Yale Study Finds Link Between Medicaid Expansion and Equity in Cancer Care
Racial disparities in timely cancer treatment disappeared in states that expanded Medicaid under the Affordable Care Act (ACA), according to an analysis of over 30,000 health records led by researchers at Yale Cancer Center. The findings were presented at the American Society of Clinical Oncology (ASCO) 2019 annual meeting.
Yale School of Medicine Joins Health Care Leaders to Advance Equity, Safety
Yale School of Medicine has joined a network of health care leaders organizing across industries to create safe, fair, and dignified workplaces for women. TIME’S UP Healthcare aims to drive new policies and decisions that result in more balanced, diverse, and accountable leadership; address workplace discrimination, harassment and abuse; and create equitable and safe work cultures within all facets of the healthcare industry.
Diversity efforts drive rise in female and minority medical school students
Medical schools in the United States are accepting more women and minority students a decade after diversity standards were introduced by a national accrediting body. According to Yale researchers, the standards are associated with an increase in both the number and proportion of applicants from underrepresented groups, suggesting that the pool of minority talent is sufficient to boost diversity.
Minority medical residents face burden of bias during training
Black, Hispanic, and Native Americans constitute one-third of the U.S. population, but only 9% of practicing physicians. To address the lack of diversity and inclusion in medicine, Yale physicians conducted a study exploring the role of race and ethnicity in minority resident training experiences.
Yale physician proposes strategy for getting more minorities in medicine
Minority groups will comprise a majority of the U.S. population by 2044, yet less than 10% of physicians are racial or ethnic minorities. One remaining barrier to boosting minority participation in medicine is the standardized MCAT test, says Inginia Genao, M.D., the author of a recent paper published in Annals of Internal Medicine.Source: YaleNews
Study identifies potential health care ‘double jeopardy’ for minority patients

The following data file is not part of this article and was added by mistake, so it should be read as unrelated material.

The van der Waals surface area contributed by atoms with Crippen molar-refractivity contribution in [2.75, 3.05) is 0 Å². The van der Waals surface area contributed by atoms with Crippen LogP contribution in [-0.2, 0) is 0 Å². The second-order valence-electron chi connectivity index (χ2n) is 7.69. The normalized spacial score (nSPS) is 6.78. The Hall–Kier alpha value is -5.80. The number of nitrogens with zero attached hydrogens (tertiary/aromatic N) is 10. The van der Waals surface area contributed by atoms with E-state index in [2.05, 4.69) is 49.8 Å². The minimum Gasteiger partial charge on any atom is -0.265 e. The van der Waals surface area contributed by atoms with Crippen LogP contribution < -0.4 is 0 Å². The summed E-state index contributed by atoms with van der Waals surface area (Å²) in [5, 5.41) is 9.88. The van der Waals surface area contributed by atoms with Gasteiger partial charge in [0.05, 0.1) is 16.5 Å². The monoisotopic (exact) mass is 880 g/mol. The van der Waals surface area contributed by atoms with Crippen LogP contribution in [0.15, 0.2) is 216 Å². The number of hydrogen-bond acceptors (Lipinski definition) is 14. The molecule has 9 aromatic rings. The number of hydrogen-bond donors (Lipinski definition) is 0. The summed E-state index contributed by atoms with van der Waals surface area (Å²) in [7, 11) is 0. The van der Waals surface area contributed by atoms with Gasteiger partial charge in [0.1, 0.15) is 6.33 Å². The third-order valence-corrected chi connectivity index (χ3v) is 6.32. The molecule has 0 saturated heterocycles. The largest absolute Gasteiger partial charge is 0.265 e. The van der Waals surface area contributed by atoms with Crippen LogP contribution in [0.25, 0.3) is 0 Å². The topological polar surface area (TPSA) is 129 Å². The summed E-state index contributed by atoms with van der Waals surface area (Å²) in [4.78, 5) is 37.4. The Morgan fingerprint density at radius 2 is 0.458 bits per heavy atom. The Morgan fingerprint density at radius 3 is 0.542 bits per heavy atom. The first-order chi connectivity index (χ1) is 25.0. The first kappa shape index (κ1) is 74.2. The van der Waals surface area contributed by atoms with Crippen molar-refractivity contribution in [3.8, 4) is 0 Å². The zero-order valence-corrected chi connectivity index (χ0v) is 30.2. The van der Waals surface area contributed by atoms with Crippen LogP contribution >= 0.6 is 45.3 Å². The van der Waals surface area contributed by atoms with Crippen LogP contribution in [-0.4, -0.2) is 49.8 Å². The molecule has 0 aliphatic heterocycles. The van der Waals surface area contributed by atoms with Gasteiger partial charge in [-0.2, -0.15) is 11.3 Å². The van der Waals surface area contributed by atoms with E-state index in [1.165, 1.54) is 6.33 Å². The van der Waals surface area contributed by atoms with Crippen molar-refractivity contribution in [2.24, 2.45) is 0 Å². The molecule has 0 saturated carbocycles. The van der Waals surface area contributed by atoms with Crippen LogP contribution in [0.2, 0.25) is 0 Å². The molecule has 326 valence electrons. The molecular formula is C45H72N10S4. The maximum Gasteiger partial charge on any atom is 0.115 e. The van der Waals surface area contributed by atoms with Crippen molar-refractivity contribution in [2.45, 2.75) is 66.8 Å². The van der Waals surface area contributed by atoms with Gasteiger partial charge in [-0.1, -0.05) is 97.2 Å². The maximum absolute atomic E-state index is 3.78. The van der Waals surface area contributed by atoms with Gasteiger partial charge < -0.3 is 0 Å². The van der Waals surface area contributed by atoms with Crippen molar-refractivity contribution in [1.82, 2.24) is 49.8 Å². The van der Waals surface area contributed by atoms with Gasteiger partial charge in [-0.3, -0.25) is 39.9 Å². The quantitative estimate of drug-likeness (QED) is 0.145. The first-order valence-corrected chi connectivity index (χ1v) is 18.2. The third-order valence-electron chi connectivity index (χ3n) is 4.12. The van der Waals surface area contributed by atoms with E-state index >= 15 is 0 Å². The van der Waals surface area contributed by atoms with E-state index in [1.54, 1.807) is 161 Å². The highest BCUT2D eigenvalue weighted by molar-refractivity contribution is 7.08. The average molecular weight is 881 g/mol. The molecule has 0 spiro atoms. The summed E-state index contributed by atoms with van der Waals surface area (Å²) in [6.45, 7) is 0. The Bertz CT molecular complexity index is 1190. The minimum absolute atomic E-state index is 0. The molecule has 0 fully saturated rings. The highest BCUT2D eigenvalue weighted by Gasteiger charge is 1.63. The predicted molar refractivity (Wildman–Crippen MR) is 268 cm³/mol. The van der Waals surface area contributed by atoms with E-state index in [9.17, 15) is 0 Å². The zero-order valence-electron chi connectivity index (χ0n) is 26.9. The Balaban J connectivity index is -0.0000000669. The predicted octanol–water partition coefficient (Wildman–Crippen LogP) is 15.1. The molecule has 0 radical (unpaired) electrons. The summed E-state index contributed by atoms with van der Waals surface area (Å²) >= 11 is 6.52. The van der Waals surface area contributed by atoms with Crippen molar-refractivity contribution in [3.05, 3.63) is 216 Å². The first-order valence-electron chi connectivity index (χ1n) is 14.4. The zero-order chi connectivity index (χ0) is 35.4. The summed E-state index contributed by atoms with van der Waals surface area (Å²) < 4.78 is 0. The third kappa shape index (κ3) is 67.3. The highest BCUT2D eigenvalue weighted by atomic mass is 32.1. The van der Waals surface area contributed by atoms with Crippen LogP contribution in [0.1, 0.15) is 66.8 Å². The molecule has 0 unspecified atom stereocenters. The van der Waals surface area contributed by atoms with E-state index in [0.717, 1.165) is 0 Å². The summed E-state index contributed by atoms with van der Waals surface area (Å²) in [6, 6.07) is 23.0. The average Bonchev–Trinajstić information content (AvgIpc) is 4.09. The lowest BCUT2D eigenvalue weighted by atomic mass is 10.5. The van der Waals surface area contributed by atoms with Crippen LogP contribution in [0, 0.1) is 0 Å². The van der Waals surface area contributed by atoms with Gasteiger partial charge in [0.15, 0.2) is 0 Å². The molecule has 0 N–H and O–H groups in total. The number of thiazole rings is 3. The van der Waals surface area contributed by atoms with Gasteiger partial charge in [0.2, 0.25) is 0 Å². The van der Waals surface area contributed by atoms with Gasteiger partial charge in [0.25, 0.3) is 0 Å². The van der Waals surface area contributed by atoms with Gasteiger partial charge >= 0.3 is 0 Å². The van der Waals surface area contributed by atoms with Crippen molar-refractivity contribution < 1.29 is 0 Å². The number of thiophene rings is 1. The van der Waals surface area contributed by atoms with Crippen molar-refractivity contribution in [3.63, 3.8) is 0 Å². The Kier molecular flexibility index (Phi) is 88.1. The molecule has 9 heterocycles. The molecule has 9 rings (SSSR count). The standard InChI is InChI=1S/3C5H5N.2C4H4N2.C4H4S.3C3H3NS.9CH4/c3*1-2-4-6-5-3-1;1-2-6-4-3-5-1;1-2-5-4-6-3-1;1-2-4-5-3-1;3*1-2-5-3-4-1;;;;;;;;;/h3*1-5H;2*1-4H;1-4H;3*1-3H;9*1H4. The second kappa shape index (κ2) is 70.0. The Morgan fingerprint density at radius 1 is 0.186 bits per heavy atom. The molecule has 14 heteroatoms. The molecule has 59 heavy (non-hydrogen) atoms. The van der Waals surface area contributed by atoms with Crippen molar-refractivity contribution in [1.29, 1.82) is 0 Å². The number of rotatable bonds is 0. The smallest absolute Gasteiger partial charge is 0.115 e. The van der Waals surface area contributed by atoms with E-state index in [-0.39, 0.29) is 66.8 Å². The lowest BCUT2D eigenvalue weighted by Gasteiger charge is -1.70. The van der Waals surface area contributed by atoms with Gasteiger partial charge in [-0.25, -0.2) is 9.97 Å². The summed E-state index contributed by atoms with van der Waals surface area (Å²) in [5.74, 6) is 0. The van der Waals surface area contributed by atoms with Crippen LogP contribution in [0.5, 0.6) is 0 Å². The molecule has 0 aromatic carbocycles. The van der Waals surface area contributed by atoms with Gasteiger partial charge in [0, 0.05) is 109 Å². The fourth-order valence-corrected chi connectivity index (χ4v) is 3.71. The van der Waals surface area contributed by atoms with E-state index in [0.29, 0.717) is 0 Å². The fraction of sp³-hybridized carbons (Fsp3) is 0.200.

A new study sheds light on the depth of health care disparities faced by minority populations in the United States. The findings suggest a possible “double jeopardy” for black and Hispanic patients: Not only has it been shown that members of minority groups receive less high-quality, effective care than their peers, they may also be at risk of receiving more low-value, ineffective care.
Clinical trials in need of diversity in Connecticut
African Americans and other minorities are at a higher risk for certain types of cancer, yet they continue to be underrepresented in clinical trials for drugs approved by the U.S. Food and Drug Administration. Even though a 1993 law requires all medical research funded by the National Institutes of Health to adequately include minorities, a study by the University of California, San Francisco, found that less than 2 percent succeeded in enrolling enough minority participants. Dr. Roy Herbst, chief of medical oncology at Yale Cancer Center and Smilow Cancer Hospital, said, “The national average is woefully low,” adding that at Yale, “minorities make up well over 10 percent of the [cancer] clinical trial participants.”Source: New Haven Register
Crusto Receives Award for Distinguished Contribution to Diversity in Psychology
Cindy Crusto, PhD, Associate Professor and Deputy Chair for Diversity, Equity and Inclusion in the Department of Psychiatry at Yale School of Medicine, is the 2020 recipient of the Connecticut Psychological Association (CPA) Award for Distinguished Contribution to Diversity in Psychology.
A Conversation with CMIPS Faculty Dr. Rafael Pérez-Escamilla on Neocolonialism and Global Health
Read and watch a thoughtful conversation with CMIPS faculty Dr. Rafael Pérez-Escamilla on his perspectives on neocolonialism and global health and the importance of providing implementation science training to all students to help design and operationalize much more equitable and effective public health programs.
Neocolonialism and Global Health Outcomes: A Troubled History
Professor Rafael Pérez-Escamilla, director of the Yale School of Public Health’s Global Health Concentration, discusses global health outcomes and the harmful legacy of neocolonialism with YSPH Associate Dean for Diversity, Equity and Inclusion and Associate Professor of Epidemiology Mayur Desai.
School of Public Health Introduces Racial Justice Concentration
As the country grapples with an unruly pandemic that has disproportionately affected people of color, the Yale School of Public Health has rolled out a racial justice concentration this fall in an effort to make its own strides toward equity.Source: Yale Daily News
Neurology Committee for Diversity and Inclusion Elects Co-Chairs
The Department of Neurology has elected three Co-Chairs to lead its Committee for Diversity and Inclusion (CDI): Dr. Kunal Desai, MD (Faculty Co-Chair), Dr. LaShae Nicholson, PhD (Staff C-Chair), and Dr. Razaz Mageid, MD (Trainee Co-Chair).
Neurology Establishes Committee on Diversity and Inclusion
The Department of Neurology’s new Committee on Diversity and Inclusion convened for the first time on Friday, June 26, 2020. The committee’s purpose is to promote diversity within the department’s education, career development, and leadership initiatives.